Tree and bushland vandalism

Tree poisoning and vandalism in both bush reserves and on private property is a growing problem with hundreds of vandalism incidents going unreported.

Every case of tree vandalism costs ratepayers. How?

  • Rehabilitation of a site back to its natural state.
  • Significant Council resources in both time and money spent investigating and finding the perpetrator(s).
  • Ensuring compliance with replacing what was lost.
  • Creation and promotion of signage to drive awareness and find the culprits.
  • Immeasurable loss of established or mature trees and plants that makes us a ‘green city’.

Image: Northbridge private property – illegal removal of 16 x 150 year old grass trees.

A tree shouldn't die for a view (or for solar panels)

Trees are of immense value to our community. They beautify the streets and enhance property values, help protect us from climate change, provide shade, clean the air, absorb carbon emissions, provide vital habitat for wildlife and enhance physical and mental wellbeing.

In a global city like Sydney facing increasing pressure from urban growth and climate change, we need to protect our remaining bushland, street and urban trees more than ever. Established or mature trees and plants take years or generations to grow, and cannot be replaced quickly.

Everyone can help protect our bushland and wildlife.

Report tree or bushland vandalism

Chatswood West private property – illegal removal of large gum treeRing 02 9777 1000 immediately if you see or hear anything suspicious in the removal of trees or bushland. This number operates 24/7 and it is important to call straight away if you observe destructive action taking place as a Ranger can attend the site quickly to speak with anyone involved. It’s better to report than to assume that the activity, either on private or public land, has Council approval.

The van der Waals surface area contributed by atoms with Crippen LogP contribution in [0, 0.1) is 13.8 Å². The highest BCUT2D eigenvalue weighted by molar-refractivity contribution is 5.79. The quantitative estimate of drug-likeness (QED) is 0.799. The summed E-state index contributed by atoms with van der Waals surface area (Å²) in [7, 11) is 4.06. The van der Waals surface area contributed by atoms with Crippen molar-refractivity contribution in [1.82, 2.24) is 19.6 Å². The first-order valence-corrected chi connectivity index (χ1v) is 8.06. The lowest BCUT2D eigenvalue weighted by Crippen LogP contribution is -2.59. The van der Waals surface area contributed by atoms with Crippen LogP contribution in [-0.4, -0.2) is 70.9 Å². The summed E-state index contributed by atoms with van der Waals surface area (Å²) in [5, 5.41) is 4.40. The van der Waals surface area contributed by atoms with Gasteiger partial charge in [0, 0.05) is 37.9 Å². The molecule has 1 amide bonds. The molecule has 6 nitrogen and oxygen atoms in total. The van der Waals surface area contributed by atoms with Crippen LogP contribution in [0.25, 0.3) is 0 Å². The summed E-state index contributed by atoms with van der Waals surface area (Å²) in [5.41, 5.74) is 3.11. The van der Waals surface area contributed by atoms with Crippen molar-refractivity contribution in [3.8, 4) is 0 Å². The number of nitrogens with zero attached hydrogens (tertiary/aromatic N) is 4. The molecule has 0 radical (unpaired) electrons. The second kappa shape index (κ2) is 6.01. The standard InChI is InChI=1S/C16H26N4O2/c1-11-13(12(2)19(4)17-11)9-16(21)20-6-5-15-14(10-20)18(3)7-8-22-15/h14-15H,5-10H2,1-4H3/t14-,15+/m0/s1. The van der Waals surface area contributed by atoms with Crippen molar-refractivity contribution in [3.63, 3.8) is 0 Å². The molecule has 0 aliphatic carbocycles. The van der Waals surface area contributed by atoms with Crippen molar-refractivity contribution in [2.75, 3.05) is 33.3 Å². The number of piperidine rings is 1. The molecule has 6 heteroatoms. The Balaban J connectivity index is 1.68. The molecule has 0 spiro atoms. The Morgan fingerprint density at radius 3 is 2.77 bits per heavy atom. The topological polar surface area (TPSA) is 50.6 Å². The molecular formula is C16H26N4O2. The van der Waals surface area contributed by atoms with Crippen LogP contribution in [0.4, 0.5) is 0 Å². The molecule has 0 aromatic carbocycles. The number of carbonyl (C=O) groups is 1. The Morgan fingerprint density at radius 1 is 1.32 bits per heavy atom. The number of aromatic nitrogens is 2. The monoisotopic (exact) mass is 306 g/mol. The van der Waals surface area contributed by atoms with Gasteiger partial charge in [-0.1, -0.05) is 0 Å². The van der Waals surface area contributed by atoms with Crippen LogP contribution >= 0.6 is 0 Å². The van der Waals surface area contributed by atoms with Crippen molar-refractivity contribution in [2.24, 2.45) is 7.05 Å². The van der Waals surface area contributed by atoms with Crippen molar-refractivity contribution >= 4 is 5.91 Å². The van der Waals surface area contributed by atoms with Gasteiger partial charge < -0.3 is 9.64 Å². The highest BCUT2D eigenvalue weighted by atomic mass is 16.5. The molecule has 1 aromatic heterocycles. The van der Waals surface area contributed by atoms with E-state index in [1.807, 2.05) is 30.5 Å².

Tree and bushland vandalism is defined as the unlawful destruction, damage or injury to trees and vegetation on community and private land. Examples include poisoning, major pruning, removal and ringbarking.

Reports of tree or bushland vandalism are treated confidentially and will be acted on immediately by a Ranger.

As determined by the Vegetation Management Guidelines, an investigation will occur and an offence under the Environmental Planning and Assessment Act (1979) can incur a penalty of up to $1.1 million. Rewards of up to $10,000 can be offered for information leading to the successful prosecution of some tree or bushland vandalism actions.

Image: Chatswood West private property – illegal removal of large gum tree.

How to prevent acts of vandalism

  • Keep a watch on the trees in your neighbourhood and bushland areas
  • If you suspect trees or shrubs are being wilfully damaged such as hearing a chainsaw operating at unusual times or seeing chemicals being used in bushland contact our 24 hour response line on 02 9777 1000 immediately.
  • Encourage your neighbours and friends to be alert to tree vandalism and other forms of environmental damage, such as litter dumping and weeds.
  • Join a Bushcare group and get to know the local community.
  • Consider planting native trees and shrubs in your garden.

Our largest tree vandalism site

H.D. Robb Reserve vandalism - July 2023

An extreme act of bushland vandalism within H.D. Robb Reserve, off Willowie Road, Castle Cove was discovered in July 2023.

Find out more about the vandalism and its environmental impact